Scientists hope to illuminate universe's dark side

April 30, 2011 - 0:0

CAPE CANAVERAL, Florida (Reuters) -- Everything scientists now know about the cosmos, from the Big Bang to black holes, has come from measurements of light rays.

But Mother Nature speaks in particles too, and until now their instruments have been largely deaf to her second tongue.
A device due to launch aboard the space shuttle Endeavour from Florida on Friday is designed to give scientists their first detailed study of the electrically charged particles streaming through the cosmos.
The Alpha Magnetic Spectrometer, or AMS, could reshape modern understandings of the universe, much the same way that the Hubble Space Telescope pioneered new frontiers in astronomy, including the startling discovery that the universe's rate of expansion is speeding up.
“Charged cosmic rays are a nearly unexplored region of science,” said Massachusetts Institute of Technology physicist Samuel Ting, a Nobel laureate who heads the 600-member team that developed the $2 billion AMS.
The pictures painted by AMS, which was assembled at the CERN physics research center near Geneva, could bring to light the universe's so-called dark matter -- material that is so far unaccounted for but necessary to explain what is observable.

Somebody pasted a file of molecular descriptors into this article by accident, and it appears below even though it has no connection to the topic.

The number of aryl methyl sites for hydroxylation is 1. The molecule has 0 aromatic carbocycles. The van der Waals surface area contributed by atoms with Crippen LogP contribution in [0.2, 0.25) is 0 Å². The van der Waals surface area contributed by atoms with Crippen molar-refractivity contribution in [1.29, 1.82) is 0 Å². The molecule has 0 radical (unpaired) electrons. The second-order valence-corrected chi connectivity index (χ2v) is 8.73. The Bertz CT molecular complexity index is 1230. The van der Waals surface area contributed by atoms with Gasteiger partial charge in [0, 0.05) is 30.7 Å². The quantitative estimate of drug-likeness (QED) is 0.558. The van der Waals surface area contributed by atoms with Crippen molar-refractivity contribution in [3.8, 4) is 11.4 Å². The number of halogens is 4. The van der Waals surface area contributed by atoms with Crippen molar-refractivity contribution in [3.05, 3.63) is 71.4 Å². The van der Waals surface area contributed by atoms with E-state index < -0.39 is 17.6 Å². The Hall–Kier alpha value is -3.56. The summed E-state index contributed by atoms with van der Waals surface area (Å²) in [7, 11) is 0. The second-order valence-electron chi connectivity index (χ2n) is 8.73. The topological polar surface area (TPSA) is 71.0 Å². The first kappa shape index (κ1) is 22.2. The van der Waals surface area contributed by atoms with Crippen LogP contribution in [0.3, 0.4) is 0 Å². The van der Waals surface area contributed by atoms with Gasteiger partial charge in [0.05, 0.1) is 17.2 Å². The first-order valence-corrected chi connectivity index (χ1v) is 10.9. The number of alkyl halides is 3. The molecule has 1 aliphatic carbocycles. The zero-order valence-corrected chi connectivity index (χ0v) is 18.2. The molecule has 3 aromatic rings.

Stars, planets, gas, dust and other detectable phenomena account for less than 10 percent of the matter that is believed to exist. Without dark matter or some other phenomenon, the galaxies would be unable to hold themselves together.
Although by definition dark matter cannot be directly detected, studies show colliding dark particles should leave telltale footprints in the form of positrons, a type of normal-matter particle.
Scientists have gotten hints of excess positrons, which could stem from dark matter collisions, from predecessor space-borne instruments. But only AMS, which will be attached to the outside of the International Space Station and operated for as long as the station remains in orbit, will be able to make enough measurements to provide proof.
The devices need to operate in space because Earth's atmosphere shields the planet from cosmic rays, which would be deadly to life.
“Most of the structure of the universe is caused by dark, not ordinary, matter. The seeds for all the galaxies, even our own, come from it,” said Josephy Lykken, a theoretical physicist at the Fermi National Accelerator Laboratory who is not on the AMS team.